The Indigenous Peoples' Network
In the past ten years communication between native peoples has exploded. The increasingly unstable world economy and rapid information dissemination systems have contributed to a common understanding of the economic, political and social forces affecting native peoples on six continents. Isolation from regional and world events is a thing of the past for even the most remote indigenous communities. Demands for land and natural resources by states, corporations and colonists are not new, but are now being challenged by ethnic federations and communities and activist indigenist groups. The Indigenous Peoples Network (IPN) has been formed to link indigenous populations separated and internally fragmented by the political and economic systems of dominant cultures.
The Kanjobal Case - Guatemala
In April 1983 Akwesasne Notes, a leading North American Indian journal, received a call from the Indian Law Resource Center in Washington: the US Immigration and Naturalization Service (INS) had just picked up eight Mayan Indians working as migrant farm laborers in Florida. The refugees spoke only their native Kanjobal language, and the public defense attorney was unable to prepare for their hearing one week hence.
Jose Barreiro, at that time the Managing Editor of Akwesasne Notes, knew one Kanjobal speaker. Barreiro put together a journalist, translator and sound person to go to Florida and document the detainees' conditions that precipitated the flight from Guatemala. By spring 1983, some 3,000 of a total population of 30,000 Kanjobal people were refugees in the United States. Others made it only as far as the refugee camps in Mexico.
News of Guatemalan army massacres and the plight of the refugees was transmitted through the Indigenous Peoples Network. The New York Times covered the case. As the result of strong public pressure and advocacy by the Catholic Church of Florida, the judge conceded that there was "unique community support" for the refugees and released them.
The community support resulted from the actions of individuals at the Indian Law Resource Center, the Anthropology Resource Center, Cultural Survival, Akwesasne Notes and the Tribal Sovereignty Program. These organizations comprised the Indigenous Peoples Network.
IPN is currently an association of fourteen organizations. Because many of them have their own publications, they are able to report situations that are ignored by the mainstream press. John Mohawk, an Iroquois scholar and board member of IPN, notes that "the worst of these abuses occur in very remote areas of the world where media coverage of any kind is either nonexistent or censored."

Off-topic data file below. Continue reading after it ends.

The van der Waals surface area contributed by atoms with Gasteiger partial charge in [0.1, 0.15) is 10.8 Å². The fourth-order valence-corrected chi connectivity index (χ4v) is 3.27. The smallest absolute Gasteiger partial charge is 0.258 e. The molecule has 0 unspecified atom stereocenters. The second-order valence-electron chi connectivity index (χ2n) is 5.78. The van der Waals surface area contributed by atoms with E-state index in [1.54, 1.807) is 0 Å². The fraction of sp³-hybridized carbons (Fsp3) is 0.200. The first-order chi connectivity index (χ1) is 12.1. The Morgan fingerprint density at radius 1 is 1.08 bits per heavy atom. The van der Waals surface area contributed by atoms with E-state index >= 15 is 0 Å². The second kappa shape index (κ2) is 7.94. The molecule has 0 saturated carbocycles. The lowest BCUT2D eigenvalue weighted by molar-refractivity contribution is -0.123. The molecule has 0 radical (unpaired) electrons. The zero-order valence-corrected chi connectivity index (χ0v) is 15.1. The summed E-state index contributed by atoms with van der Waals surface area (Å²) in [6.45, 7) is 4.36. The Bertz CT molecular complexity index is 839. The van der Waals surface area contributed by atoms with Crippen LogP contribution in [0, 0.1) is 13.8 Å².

Where international pressure would be beneficial, "Emergency Bulletins" are issued. IPN bulletins reach an initial audience of about 800 individuals, organizations, and publications, primarily in Europe and North America. Secondary networks then reach around 25,000. When the mainstream press picks up the reports, an even larger audience is reached.
The Associated Press reports that, IPN bulletins have created floods of mail asking Mexican leaders to grant sanctuary to Guatemalan refugees and Australian uranium firms not to violate the sacred "dreaming sites" of the aborigines.
IPN is able to rapidly focus attention on a single case. Pressure is directed at key decision-makers - judges, high government officials, military commanders. Letters, telegrams and personal appearances by individuals, and human rights and religious groups provide immediate relief. Long term monitoring protects indigenous peoples from a resumption of undesirable actions.
IPN and the International Indian Rights Movement
In Central and South America alone there are more than 500 Indian nations representing 40 million people, with hundreds of native languages. After centuries of colonization and resistance they are without representation in any of the national governments - even in countries where Indians constitute a clear majority.
In my country, the Generals rule. Always there have been injustices; always there has been oppression, but today our situation is one of all-out struggle against annihilation, against brute and unrestrained violence.
In 1977, Non-Governmental Organizations' (NGO) Indigenous Peoples Conference in Geneva was a turning point for the indigenous peoples' movement. Over 100 representatives testified about the effects of natural resources exploitation, "development" projects, repression and genocide on their peoples. This was the first time that the UN had allowed indigenous people to testify on their own behalf, although it was not their first attempt to do so.
In 1923 Deskaheh, a Cayuga Chief of the Iroquois Confederacy, was denied permission to petition the League of Nations. He asked for the protection of his people suffering under the invasion of the Grand River reservation by the Canadian Police. After an unsuccessful year in Geneva he returned to die in exile in New York State.
Deskaheh's efforts were not forgotten. The opening statement of the 1981 United Nations NGO Conference on Land and Indigenous People describes what followed Deskaheh's plea (quoted from the Australian National Aboriginal Conference Newsletter, 3/84):
The world changed. The Indigenous peoples became stronger, and in 1977 they marched in through the doors of the United Nations.
But at the end of the Conference in 1977 we said: we shall come again and again, till victory is ours! We are here again. Brothers and Sisters, marching into the United Nations in Geneva.